Sled Island is a week-long event similar to what I imagine SXSW is like. 150 artists perform at 30 different venues across the city from Tuesday to Sunday with multiple events leading up to the festival as well. Its a terrific chance to discover some fresh local music or new sounds from abroad. This year was different for a couple of reasons: we got there tuesday, I conducted my first interview, I lost a memory card, and most upsetting of all- Sled Island was cancelled Friday.
Tuesday night the Commonwealth Bar put on a fun little kick-off party that was sponsored by Nudie Jeans. They were giving away 5 pairs of jeans to the 5 best #sledxnudie Instagram photos of the night. We got pretty creative and hung upside down, took off our pants, and ordered trays of condiments from Tubby Dog, winning me a fresh new pair of jeans from Leo Boutique.
Standout band of the night was Chains of Love from Vancouver. The soulful garage pop band is fronted by Nathalia Pizzaro, a rock goddess with a commanding smokey voice. I tried to talk with her after the show and she could barely make a sound, she had sung her guts out. Unfortunately I lost my memory card the next day at Staples, and along with it any photos from that night.Wednesday I interviewed Bear Mountain and laughed about running into them at Sasquatch, tearing apart phonebooks, and Courtney Love. I took them out to have their photo shot in front of a massive bear sculpture outside the library. That photo is gone forever to the Staples thief. The band went on to perform live on the air for CJSW the campus radio station, before their performance Wednesday night at Hifi Club. By then I had realized my card was gone and I had rushed home for a new one so I could keep shooting that night. Bear Mountain killed it that night, opening for Gaslamp Killer. Ian Bevis’ strong falsetto vocals backed by his twin brother, Greg’s, tropical percussion, and Kyle Statham’s danceable bass-work makes for a delicious triple threat, but Kenji Rodriguez cherrys the top with his psychedelic synchronized visualizations. Simply put, they play upbeat, exciting dance music that doesn’t shake your brain to goo with 9 billion decibles of bass.
I chose to rush over to Commonwealth after Bear Mountain for Humans, which was an easy decision because I’ve seen them play so many times. Humans threw down as usual and entertained a hearty crowd.
Then it started to pour. It rained all night wednesday, and by thursday morning Southwest Calgary was already under evacuation warnings from the flooding of the Bow and Elbow Rivers. And the rain wasn’t letting up either.
Thursday morning, we caught a comedic set by self-proclaimed “trash poet”, John Wesley Coleman III, playing songs called “Ooh Basketball”, “Christians Drive Like Shit”, and “A Clown Gave You a Baby”. This was not so humorously accompanied by the worst caesars and margaritas known to man courtesy of Local 510. By mid-afternoon the sun peaked out and I was sure the East Village Block Party was going to go off. We biked there along the riverwalk avoiding puddles where water had been pooling at low sections along the banks of the Bow River. When we got to East Village the crowd was sparse and would continue to be for the rest of the day as it seemed more and more people were evacuating the downtown core. But the sun was shinning, DJs were spinning, and those in attendance were happy to be there. But that all ended when a mandatory evacuation of the entire downtown core was issued midway through Kingdom and Kelela’s set. The music was shut down and police ushered people away from the pavilion.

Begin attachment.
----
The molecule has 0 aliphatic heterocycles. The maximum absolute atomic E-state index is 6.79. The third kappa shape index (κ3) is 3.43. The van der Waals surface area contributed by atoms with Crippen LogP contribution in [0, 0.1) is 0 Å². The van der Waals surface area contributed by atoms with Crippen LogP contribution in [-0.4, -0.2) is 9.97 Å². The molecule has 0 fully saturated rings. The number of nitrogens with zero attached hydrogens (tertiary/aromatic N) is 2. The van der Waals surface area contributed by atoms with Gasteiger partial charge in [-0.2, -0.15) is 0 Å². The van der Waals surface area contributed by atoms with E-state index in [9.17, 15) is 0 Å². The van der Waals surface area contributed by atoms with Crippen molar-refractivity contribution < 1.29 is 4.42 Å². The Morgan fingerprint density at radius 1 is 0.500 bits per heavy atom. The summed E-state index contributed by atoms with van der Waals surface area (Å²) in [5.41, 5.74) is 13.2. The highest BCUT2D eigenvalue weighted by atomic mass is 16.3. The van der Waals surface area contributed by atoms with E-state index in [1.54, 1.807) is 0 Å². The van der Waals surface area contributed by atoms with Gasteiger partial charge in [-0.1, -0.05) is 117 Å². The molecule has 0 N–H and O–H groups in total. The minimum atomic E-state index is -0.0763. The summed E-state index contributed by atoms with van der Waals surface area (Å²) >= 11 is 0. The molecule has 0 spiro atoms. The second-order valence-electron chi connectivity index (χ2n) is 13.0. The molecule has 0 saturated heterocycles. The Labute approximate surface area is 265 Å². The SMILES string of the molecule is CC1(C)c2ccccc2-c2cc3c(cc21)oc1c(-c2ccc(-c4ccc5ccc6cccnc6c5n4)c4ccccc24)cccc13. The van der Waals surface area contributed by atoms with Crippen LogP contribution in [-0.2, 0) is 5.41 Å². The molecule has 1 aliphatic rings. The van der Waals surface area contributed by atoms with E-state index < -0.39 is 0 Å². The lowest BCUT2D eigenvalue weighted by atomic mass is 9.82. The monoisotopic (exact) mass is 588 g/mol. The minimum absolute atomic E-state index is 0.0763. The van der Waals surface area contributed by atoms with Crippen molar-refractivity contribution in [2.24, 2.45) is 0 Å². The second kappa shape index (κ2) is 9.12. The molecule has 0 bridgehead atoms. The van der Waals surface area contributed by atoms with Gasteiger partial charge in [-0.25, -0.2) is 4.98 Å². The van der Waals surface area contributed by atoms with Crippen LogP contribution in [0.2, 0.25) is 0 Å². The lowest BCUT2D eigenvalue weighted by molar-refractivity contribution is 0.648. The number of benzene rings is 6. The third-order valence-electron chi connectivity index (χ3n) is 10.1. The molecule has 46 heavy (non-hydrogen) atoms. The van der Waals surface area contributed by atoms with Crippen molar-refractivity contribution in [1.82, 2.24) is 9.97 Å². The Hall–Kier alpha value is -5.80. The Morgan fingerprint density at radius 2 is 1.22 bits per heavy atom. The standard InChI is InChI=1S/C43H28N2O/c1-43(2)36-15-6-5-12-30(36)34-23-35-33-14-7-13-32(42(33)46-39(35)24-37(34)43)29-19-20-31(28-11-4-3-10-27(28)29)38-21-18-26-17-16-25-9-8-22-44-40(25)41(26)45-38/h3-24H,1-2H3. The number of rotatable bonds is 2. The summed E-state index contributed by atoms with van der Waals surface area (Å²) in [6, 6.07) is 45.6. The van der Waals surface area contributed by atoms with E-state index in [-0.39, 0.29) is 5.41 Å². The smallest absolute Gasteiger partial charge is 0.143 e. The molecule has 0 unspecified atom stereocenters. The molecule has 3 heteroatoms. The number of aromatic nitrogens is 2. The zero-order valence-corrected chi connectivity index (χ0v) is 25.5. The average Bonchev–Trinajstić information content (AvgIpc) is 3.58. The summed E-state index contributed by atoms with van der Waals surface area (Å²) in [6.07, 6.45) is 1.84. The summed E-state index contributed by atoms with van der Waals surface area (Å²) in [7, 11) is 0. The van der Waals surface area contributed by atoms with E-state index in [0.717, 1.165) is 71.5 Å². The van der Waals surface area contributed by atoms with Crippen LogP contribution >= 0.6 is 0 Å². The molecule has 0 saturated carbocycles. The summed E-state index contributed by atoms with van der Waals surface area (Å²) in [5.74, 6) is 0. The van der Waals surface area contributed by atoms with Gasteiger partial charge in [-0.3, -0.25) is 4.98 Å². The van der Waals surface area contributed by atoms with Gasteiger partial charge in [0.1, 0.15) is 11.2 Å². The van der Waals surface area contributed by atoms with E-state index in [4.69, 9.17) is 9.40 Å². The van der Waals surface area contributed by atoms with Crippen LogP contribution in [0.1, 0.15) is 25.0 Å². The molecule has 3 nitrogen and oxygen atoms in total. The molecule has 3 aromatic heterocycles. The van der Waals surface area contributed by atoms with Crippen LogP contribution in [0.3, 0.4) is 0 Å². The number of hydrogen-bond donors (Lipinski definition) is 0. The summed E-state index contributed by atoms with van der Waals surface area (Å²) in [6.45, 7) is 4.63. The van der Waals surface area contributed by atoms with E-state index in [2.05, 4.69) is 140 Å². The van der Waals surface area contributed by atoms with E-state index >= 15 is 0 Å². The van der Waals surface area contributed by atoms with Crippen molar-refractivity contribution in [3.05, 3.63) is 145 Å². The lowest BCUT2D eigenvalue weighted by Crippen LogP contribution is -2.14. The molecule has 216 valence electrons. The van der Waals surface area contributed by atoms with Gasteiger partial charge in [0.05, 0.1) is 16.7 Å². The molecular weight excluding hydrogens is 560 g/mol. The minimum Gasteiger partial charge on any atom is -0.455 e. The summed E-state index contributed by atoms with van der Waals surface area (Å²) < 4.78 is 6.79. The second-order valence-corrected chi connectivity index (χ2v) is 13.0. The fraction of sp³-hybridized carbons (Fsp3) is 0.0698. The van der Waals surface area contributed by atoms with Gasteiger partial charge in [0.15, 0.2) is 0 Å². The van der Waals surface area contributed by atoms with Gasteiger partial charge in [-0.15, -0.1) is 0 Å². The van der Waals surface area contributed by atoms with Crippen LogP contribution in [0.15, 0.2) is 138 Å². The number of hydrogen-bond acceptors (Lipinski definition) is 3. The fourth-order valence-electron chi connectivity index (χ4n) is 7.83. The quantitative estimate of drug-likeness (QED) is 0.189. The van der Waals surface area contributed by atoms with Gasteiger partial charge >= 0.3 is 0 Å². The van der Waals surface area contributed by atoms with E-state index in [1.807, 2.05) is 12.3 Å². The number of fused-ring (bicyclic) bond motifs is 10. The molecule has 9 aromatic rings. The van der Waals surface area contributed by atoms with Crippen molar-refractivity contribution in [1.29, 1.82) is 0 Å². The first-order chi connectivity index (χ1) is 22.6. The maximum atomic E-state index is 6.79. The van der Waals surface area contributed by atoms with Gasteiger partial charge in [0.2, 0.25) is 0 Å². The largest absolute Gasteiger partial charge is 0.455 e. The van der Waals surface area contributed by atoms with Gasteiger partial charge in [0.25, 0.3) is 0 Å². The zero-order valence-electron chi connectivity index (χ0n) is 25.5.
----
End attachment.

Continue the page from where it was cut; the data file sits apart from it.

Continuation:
We weren’t about to give up that easy so we headed to Palomino in the heart of downtown where the word apparently hadn’t spread yet. Calgary’s own, art-rock band Axis of Conversation, was belting out tunes and keeping the folks inside free from troubled minds. Their pop rock songs start out slow and small with only guitar and quiet percussion, before blossoming into works of artistic wonder complete with soulful vocals, violin, cello and keyboards. After a bite to eat and restocking my camera bag with beer and mickeys it was time for my greatest discovery of Sled Island.
We crushed some beers with some fellow bike riders and then stood in the rain for 20 minutes before finally being let inside the #1 Legion where July Talk was performing. July talk is and indie blues-rock band from Toronto. It is fronted by the sexy duo of the firm Peter Dremainis and the fiery Leah Fay. The duo boasts an on-stage relationship that makes Alexander and Jade of Edward Sharpe and the Magnetic Zeros look like first graders. As Dremainis howls into the mic, Leah spins seductively in her summer dress then strokes his sweaty hair before before falling to the floor to sing her bubbly chorus from her back on the stage. Their energy is magnetic and the whole crowd is drawn to their powerful performance.
They were followed by another band I had read about before Sled Island and I was looking forward to seeing play live: Catl. They are another Toronto rock band, but with a southern influence; lots of harmonica and steel guitar. They put on a foot-stomping party that shivered the timbers of the old wooden Legion floors.
Then it was back to Hifi Club to hope for a Keys and Krates Performance since they were shut down before their set at the Block Party. Turned out it was only Smalltown DJs and Kingdom and Kelela. A mellow ending to what would be the final night of Sled Island.
Friday morning the entire festival got cancelled. By Sunday bands had joined together to put on fundraiser shows outside of the downtown core as part of the #YYCStrong movement. Below are a few photos from the flood zone taken on June 22.
More photos from Sled Island/Flood Island on Facebook